Doors located opposite each other also are not ideal, especially if the front and back door are a straight line through the house (implies chi or wealth will flow right through the house).  To reduce the negativity, place a table or other object between the doors to slow down the flow.

Windows that only open halfway (as in double-hung) restrict the amount of chi that can enter.  Solution? Change your windows! 

Alright, this last “solution” is not very helpful.  So, following are some tips conducive to attracting wealth:

Keep the front entry clean and uncluttered to encourage the entry and flow of good chi.  Put out a welcome mat that is bright and fresh.

Keep the “money corner(s)” clean.  Money corners are usually the southeastern corner or the back-left corner of the room facing the entrance.  Remove unnecessary clutter in those areas.

Display symbols of wealth, especially in the money corner(s).  Place piggy banks, jewelry box, jars of coins, pictures of your dream car, etc. in the money corners.

Add water elements to your house since water is the symbol of abundance.  Be it an elaborate fountain, aquarium or a simple goldfish in a glass bowl, in the money corner and it will attract wealth to your home (or so the book says!).  But do NOT place a water element in your bedroom as this has a negative impact on your finances. By the way, the golden yellow arowana fish is the epitome for bringing good fortune and generating new sources of income.  

Plants with round leaves in the money corners also attract wealth.  Bamboo, because it is a strong plant, represents strong growth. Pick a bamboo plant with eight stalks for maximum abundance.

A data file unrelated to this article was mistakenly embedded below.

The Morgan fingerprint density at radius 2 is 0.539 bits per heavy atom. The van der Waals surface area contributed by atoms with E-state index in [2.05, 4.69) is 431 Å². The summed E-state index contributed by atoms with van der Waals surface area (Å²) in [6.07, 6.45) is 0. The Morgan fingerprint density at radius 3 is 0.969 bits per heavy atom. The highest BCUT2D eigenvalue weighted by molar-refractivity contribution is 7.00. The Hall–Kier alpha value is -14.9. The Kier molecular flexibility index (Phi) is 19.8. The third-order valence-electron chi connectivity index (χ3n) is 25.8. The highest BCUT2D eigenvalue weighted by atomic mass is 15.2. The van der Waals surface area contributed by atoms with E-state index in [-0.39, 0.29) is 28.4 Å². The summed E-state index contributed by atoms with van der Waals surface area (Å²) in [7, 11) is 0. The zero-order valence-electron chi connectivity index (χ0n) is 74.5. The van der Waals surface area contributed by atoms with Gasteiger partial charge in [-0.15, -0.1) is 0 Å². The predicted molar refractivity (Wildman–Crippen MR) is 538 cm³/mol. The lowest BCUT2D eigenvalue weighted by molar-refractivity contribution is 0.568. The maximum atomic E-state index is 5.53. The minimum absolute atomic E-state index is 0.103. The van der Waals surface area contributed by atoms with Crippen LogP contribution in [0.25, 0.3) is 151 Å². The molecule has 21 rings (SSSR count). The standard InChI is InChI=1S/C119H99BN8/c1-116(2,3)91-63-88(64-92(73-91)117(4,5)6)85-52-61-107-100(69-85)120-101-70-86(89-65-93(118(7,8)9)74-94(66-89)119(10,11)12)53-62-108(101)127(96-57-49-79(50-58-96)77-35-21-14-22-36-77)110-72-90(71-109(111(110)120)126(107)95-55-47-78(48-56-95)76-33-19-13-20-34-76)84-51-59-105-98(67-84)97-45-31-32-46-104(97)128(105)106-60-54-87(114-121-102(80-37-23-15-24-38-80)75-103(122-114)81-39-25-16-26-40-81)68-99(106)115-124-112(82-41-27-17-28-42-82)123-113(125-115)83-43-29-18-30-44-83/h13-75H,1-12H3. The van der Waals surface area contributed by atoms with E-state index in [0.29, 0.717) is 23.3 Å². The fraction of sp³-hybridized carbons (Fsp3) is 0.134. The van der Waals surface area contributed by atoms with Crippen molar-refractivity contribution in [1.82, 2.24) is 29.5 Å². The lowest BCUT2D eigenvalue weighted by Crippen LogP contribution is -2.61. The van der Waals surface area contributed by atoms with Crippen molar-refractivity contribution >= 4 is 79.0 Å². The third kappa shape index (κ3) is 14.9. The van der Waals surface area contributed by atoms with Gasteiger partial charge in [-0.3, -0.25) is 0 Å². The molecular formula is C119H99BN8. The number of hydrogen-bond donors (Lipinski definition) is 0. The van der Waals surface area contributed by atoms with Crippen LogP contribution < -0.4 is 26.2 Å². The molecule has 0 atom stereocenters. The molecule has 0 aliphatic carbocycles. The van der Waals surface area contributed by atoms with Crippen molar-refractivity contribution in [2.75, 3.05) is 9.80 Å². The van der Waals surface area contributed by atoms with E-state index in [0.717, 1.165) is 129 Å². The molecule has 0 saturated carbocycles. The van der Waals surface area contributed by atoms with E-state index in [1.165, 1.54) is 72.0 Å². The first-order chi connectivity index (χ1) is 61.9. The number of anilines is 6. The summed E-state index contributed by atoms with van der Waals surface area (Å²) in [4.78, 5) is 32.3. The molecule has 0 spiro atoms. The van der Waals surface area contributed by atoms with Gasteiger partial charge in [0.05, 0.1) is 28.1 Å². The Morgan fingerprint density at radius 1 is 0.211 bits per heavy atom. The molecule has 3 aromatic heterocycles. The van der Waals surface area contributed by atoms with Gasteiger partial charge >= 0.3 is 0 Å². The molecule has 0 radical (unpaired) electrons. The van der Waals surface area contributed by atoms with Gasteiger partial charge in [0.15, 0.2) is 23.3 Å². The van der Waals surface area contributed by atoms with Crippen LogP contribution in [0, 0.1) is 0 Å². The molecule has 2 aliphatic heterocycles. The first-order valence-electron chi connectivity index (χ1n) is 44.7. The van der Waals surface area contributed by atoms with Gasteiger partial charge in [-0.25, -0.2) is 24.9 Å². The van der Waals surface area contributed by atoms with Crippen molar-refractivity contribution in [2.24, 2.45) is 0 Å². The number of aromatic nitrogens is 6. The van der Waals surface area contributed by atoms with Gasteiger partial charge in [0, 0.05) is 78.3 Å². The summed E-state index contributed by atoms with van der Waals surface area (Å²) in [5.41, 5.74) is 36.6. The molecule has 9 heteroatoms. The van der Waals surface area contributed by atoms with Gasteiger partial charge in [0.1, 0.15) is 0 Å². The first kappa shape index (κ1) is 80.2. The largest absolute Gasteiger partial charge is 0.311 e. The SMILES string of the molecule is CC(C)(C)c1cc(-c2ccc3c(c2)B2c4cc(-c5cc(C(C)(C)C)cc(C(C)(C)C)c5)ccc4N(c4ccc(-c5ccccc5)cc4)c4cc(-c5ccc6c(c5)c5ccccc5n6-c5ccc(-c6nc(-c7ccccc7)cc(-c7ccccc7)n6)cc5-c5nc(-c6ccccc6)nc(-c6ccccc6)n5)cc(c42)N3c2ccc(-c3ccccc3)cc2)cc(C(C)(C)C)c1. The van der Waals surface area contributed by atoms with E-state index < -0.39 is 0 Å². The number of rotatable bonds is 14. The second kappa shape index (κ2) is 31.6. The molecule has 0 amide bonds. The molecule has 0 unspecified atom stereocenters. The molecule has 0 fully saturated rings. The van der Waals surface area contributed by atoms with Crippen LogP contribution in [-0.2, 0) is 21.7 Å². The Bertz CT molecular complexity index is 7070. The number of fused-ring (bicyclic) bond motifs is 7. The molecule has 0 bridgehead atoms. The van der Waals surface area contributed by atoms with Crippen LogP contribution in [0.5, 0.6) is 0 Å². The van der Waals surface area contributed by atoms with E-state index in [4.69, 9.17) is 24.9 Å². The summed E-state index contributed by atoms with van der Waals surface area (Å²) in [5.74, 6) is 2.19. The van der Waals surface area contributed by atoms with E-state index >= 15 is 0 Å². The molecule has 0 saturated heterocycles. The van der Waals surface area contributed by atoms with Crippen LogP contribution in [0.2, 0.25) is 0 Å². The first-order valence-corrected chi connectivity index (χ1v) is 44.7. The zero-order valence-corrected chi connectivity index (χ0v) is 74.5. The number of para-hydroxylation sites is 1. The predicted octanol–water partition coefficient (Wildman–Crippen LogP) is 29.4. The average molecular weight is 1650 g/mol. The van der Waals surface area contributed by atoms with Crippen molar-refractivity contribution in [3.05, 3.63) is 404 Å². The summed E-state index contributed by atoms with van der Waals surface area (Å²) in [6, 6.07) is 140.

Blooming flowers represent a flourishing fortune, so buy yourself a bunch of cut flowers to add beauty and wealth to your home.

Mirrors, besides the cure-all for most feng shui issues, are also “wealth magnets.”  A square or rectangular mirror in a (preferably gold) frame placed in the dining room so it reflects the dining table is a good move to double the abundance and happiness.  Convex mirrors placed outside the house also are used to deflect negative influences from the house; but they should be placed such that they do not reflect people.

Have a well-maintained kitchen since it is the center for nourishment.  Make it bright and add mirrors to make it appear bigger. Use all the burners on your stove and keep them clean.  And be sure to keep your supplies containers (pasta, candy, lentils, etc.) more than half full at all times to provide the look of abundance.

Whether you buy into the practice of feng shui or not, a well-organized and comfortable home is what we all desire.  Now that you’re armed with the simplistic feng shui “rules,” go forth, move furniture around and prosper.